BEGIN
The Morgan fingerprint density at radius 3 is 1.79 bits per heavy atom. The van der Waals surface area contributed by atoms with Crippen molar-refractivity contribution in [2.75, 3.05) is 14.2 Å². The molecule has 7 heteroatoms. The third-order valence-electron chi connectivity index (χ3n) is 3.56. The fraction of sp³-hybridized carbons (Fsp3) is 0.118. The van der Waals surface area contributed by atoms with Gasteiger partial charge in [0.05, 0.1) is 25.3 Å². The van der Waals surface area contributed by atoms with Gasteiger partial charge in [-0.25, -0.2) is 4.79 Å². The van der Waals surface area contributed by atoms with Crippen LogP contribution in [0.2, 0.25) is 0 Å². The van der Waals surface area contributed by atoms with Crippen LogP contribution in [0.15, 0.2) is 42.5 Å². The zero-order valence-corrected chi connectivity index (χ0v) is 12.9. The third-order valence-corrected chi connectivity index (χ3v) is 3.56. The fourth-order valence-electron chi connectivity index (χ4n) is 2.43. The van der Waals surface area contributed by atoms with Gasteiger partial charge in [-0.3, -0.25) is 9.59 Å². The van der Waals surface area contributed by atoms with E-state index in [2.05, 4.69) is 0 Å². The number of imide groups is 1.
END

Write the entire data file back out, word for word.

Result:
The Morgan fingerprint density at radius 3 is 1.79 bits per heavy atom. The van der Waals surface area contributed by atoms with Crippen molar-refractivity contribution in [2.75, 3.05) is 14.2 Å². The molecule has 7 heteroatoms. The third-order valence-electron chi connectivity index (χ3n) is 3.56. The fraction of sp³-hybridized carbons (Fsp3) is 0.118. The van der Waals surface area contributed by atoms with Gasteiger partial charge in [0.05, 0.1) is 25.3 Å². The van der Waals surface area contributed by atoms with Gasteiger partial charge in [-0.25, -0.2) is 4.79 Å². The van der Waals surface area contributed by atoms with Crippen LogP contribution in [0.2, 0.25) is 0 Å². The van der Waals surface area contributed by atoms with Crippen LogP contribution in [0.15, 0.2) is 42.5 Å². The zero-order valence-corrected chi connectivity index (χ0v) is 12.9. The third-order valence-corrected chi connectivity index (χ3v) is 3.56. The fourth-order valence-electron chi connectivity index (χ4n) is 2.43. The van der Waals surface area contributed by atoms with Gasteiger partial charge in [-0.3, -0.25) is 9.59 Å². The van der Waals surface area contributed by atoms with E-state index in [2.05, 4.69) is 0 Å². The number of imide groups is 1.